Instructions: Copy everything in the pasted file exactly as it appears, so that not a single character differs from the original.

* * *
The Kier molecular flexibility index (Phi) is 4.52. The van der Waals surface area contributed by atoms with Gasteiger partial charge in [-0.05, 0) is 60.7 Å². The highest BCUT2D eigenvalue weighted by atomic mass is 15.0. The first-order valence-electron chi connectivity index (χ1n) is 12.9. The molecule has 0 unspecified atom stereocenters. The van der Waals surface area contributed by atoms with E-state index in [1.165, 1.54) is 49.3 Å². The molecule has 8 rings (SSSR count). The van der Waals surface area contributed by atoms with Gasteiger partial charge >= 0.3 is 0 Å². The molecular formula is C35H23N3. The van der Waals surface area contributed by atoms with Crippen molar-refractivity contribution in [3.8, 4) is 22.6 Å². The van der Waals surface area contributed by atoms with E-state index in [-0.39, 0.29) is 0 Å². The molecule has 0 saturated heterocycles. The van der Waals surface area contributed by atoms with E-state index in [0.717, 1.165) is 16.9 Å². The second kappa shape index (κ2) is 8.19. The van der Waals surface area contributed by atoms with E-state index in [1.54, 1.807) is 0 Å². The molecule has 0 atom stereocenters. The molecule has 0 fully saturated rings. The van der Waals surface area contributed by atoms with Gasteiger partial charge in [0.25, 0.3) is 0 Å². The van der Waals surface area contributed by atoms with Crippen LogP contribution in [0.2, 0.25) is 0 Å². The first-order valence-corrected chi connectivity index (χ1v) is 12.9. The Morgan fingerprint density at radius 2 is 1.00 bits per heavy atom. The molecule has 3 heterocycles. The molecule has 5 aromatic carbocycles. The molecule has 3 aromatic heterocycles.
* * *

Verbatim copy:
The Kier molecular flexibility index (Phi) is 4.52. The van der Waals surface area contributed by atoms with Gasteiger partial charge in [-0.05, 0) is 60.7 Å². The highest BCUT2D eigenvalue weighted by atomic mass is 15.0. The first-order valence-electron chi connectivity index (χ1n) is 12.9. The molecule has 0 unspecified atom stereocenters. The van der Waals surface area contributed by atoms with E-state index in [1.165, 1.54) is 49.3 Å². The molecule has 8 rings (SSSR count). The van der Waals surface area contributed by atoms with Gasteiger partial charge >= 0.3 is 0 Å². The molecular formula is C35H23N3. The van der Waals surface area contributed by atoms with Crippen molar-refractivity contribution in [3.8, 4) is 22.6 Å². The van der Waals surface area contributed by atoms with E-state index in [-0.39, 0.29) is 0 Å². The molecule has 0 saturated heterocycles. The van der Waals surface area contributed by atoms with E-state index in [0.717, 1.165) is 16.9 Å². The second kappa shape index (κ2) is 8.19. The van der Waals surface area contributed by atoms with E-state index in [1.54, 1.807) is 0 Å². The molecule has 0 atom stereocenters. The molecule has 0 fully saturated rings. The van der Waals surface area contributed by atoms with Gasteiger partial charge in [0.25, 0.3) is 0 Å². The van der Waals surface area contributed by atoms with Crippen LogP contribution in [0.2, 0.25) is 0 Å². The first-order valence-corrected chi connectivity index (χ1v) is 12.9. The Morgan fingerprint density at radius 2 is 1.00 bits per heavy atom. The molecule has 3 heterocycles. The molecule has 5 aromatic carbocycles. The molecule has 3 aromatic heterocycles.